• with-in the map boundary of the species there will be areas of high and low population density
  33. Define and describe the various ways a disjunct distribution can occur
    Ampiregional - Having a biogeographic distribution that is divided by a barrier into distinct regions;

    Amphitropical - Having a geographic distibution that occurs on either side of the tropics but not in the tropic zone itself

    Amphioceanic - Having a geographic distibution that occurs on opposite sides of oceans

    Bipolar - Having a geographic distibution that is found in cold polar regions, but not in the warmed mid and low latitudes

    Most are excluded by temperature or competition
  34. Compare and contrast pantropical with amphitropical distributions
    How might they occur?
    • Pan - having a geographic distribution accross the tropical regions; palms example;
    • Amphi - Having a geographic distibution that occurs on either side of the tropics but not in the tropic zone itself; creosote example
  35. Define and give examples of some richness gradients (elevation, latitude, peninsula, etc)
    • Less than 20 mammal species live in the sampling areas in the far north of Canada
    • Over 150 mammal species are found in Central America
    • Fewer than 40 species of birds make their home in the high artic of Canada
    • Well over 600 species of birds live in the rainforest of Central and South America
    • Insects show strong increases in species richness in the tropical regions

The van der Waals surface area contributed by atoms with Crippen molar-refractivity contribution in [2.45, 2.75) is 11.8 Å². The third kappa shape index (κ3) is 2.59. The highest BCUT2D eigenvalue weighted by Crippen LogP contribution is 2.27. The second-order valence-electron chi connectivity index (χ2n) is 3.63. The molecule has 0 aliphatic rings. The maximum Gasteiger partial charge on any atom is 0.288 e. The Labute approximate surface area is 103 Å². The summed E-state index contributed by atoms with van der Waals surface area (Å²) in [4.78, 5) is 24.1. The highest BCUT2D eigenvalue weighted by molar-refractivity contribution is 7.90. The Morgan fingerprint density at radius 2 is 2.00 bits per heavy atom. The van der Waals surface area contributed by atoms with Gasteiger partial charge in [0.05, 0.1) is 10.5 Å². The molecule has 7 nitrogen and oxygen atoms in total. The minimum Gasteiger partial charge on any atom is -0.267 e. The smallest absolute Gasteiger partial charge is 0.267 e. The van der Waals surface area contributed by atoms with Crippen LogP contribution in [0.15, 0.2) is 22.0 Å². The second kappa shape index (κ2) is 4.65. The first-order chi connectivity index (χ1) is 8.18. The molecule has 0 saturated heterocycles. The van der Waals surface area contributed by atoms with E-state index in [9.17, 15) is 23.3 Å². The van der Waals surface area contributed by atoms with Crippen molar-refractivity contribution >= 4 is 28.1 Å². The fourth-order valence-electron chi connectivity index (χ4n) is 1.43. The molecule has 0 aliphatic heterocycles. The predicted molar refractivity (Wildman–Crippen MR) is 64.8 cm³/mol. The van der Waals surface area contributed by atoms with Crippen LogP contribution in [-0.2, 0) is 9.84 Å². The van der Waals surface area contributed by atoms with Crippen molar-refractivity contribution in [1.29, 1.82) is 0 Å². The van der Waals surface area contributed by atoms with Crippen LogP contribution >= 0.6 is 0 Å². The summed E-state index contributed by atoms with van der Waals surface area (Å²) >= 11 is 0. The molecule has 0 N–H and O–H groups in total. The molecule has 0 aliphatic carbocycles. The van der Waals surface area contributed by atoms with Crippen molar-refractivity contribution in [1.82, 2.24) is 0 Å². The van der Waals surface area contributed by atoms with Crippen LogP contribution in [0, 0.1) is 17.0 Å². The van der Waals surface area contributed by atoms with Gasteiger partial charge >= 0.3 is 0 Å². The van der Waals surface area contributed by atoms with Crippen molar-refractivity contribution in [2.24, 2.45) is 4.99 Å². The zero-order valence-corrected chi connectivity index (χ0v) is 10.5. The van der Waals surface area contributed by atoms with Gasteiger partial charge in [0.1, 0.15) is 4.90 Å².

• 3 species of ants are native to arctic Alaska
    • 200 species of ants are native to Brazil
    • Michigan has about 130 spices of butterflies
    • Panama has 1550 species of butterflies
    • Many groups of marine organisms show a similar pattern of increasing species diversity at lower latitudes
    • species richness of peninsulas also generally declines towards the tip of the peninsula
  36. Describe and discuss the various mechanisms that attempt to explain diversity patterns
    ???????????????????
  37. How does diversity on an island compare to that of the mainland?
    What are the primary factors that create these patterns?
    There will be much more biodiversity on the mainland than on the island


    • strongly corelated with island size
    • large islands support more species of plants and animals than do smaller islands
    • increasing species richness is found on islands located in lakes; vertabrate species on islands in lake michigan are larger on big islands as compared to small islands